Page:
We turned on the TV to see what channels we had as there was a sky box under the TV. We found the NZ vs Italy World Cup match in progress into the 2nd half so we watched that to its finish. The final score was an amazing 1-1 so NZ did very well against a previous world champion side. We then went for a walk down to the flight of locks and just missed seeing a group of boats passing through the bottom lock. The swing bridge was just closing as we arrived. We walked up the steps beside the 5 locks to see if any other boats would be coming down but the notice said the next traverse of the locks would be at 8:10am in the morning.

We went back to the hotel to shower and get ready for dinner at 7pm in the hotel dining room. I started with fresh local mussels in a white wine, garlic and cream sauce while Ken had hot whisky smoked duck slices. For our main course I had smoked salmon fillet with prawns and a salad while Ken had local rack of lamb with asparagus and carrots. We also had a side dish of broccoli and almonds, all helped down with a nice glass of Magners Cider. After dinner we took another walk down to the canal and visited a shop called 'The Clanmans Centre', which was still open at 9pm. It was full of things Scottish and was most interesting.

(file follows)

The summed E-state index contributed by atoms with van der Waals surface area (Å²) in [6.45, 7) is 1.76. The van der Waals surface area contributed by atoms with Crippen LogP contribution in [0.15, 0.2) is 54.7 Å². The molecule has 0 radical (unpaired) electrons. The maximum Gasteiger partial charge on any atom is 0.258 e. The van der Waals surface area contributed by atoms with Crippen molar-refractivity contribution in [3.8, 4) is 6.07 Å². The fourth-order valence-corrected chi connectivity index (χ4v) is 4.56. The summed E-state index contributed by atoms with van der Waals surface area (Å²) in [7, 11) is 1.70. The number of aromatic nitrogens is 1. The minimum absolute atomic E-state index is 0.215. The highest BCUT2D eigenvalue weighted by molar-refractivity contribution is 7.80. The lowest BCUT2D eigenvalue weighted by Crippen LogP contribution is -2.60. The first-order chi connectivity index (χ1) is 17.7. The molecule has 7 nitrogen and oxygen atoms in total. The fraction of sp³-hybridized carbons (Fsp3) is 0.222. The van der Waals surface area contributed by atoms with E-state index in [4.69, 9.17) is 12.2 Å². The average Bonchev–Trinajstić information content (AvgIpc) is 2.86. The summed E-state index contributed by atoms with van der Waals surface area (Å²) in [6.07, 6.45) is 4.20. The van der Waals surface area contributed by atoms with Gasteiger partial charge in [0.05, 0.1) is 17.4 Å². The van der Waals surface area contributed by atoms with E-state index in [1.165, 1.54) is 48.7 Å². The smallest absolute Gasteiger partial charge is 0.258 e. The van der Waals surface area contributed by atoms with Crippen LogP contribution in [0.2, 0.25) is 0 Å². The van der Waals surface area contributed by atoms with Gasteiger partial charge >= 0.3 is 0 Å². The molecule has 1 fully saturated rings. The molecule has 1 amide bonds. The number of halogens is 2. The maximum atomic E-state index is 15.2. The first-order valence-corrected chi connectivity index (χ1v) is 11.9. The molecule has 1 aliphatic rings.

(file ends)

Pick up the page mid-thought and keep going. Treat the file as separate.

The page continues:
On returning to our room we collected our laptops and went into the lounge to get wifi internet access. We downloaded all 88 photos from Ken's camera and 395 photos from my camera. I had to adjust the time on all the photos as both cameras were an hour ahead, still on Germany time from our recent German/Austrian tour.

About 11pm (10am in NZ) I rang Mum and caught up with all the decisions she had been making for her newly renovated home while I had been out of touch. We talked for about 25 minutes then it was time to go back to our room for a hot chocolate drink. Many thanks to Ieva, next door, for the extra hot chocolate sachets. We swapped our coffee for her hot chocolate. I had quite a problem cough tonight and a headache so I hope I feel better tomorrow. Lights out about 12:30am.

Read more in the rest of Jeanette's Diary

See the links to each day of the eleven day tour/trip diary at the top right of this page.

 

If so, please donate to keep the website free and fund the addition of more articles like this. Any help is most appreciated - simply click below to securely send a contribution through a credit card and Paypal.

 

Originally published 7 Jan 2011, last update 02 Jul 2017

You may freely reproduce or distribute this article for noncommercial purposes as long as you give credit to me as original writer.